Undertaker Jonas Crow is charged with transporting the coffin of an ex-miner become millionaire back to the mining vein that made his fortune. The funeral should have been a calm affair, but there’s an unexpected turn of events: on the eve of his death, Joe Cusco swallowed all his gold, so as to carry it with him for all eternity. Unfortunately, the secret was leaked, provoking the fury of all the miners of Anoki City. They can’t just leave such a fortune to be buried while they’re sweating their souls away in the mining shafts! As Jonas says, “death never comes alone…”

For an unusual look at the old west from a perspective rarely seen, look no further than Undertaker.

At its heart this volume is about getting something from point A to point B without losing it, but it’s the way the story is built from that premise that engages. You’d be hard pressed to discuss the other old west undertaker stories you’ve enjoyed, but this one will top your list.

And just like every good western serial, it ends on a cliffhanger.

Dorison gives us such a fresh take on the old west through his choice of character, occupation and premise. This first volume presents our characters but slowly peels away the veneer as events progress, revealing layer after layer. Every character is much more than they appear, and it’s getting to their core that reveals the twists of the story. Dorison has created an environment rife with intrigue, humour (yes, even in this dark premise), and non-stop action.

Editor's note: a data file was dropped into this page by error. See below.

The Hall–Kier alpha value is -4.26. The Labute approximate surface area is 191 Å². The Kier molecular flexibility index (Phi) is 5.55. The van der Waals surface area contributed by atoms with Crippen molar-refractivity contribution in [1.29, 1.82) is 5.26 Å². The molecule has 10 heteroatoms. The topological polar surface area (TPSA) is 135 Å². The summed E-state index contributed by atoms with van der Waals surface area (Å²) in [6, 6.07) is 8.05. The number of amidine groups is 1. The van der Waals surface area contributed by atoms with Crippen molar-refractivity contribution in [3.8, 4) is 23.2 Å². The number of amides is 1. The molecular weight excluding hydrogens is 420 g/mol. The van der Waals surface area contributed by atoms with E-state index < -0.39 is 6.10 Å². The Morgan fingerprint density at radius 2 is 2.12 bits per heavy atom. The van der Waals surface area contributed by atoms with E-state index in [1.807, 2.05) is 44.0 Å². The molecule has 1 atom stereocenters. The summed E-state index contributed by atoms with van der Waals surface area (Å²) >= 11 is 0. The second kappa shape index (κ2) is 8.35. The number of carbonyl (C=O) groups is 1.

Meyer’s art style is a wonderful mixture of North American and European styles. Naturalistic characters and environment, full of detail. Expression is so detailed through faces and body language, the reader is never left in doubt. Colour is at play throughout, intense background shades to accompany action or violence. The old west was a drab place of dirt and timber, but there’s never a dull panel here.

There is a heavy use of panel structure, with most pages filled with rapidly changing views and angles. Like most bande dessinée there are far more panels per page than North American readers are used to, but they provide depth to the overall storytelling and present so much story within these 56 pages.

Please check out the preview below from Izneo, who provided my digital copy for review.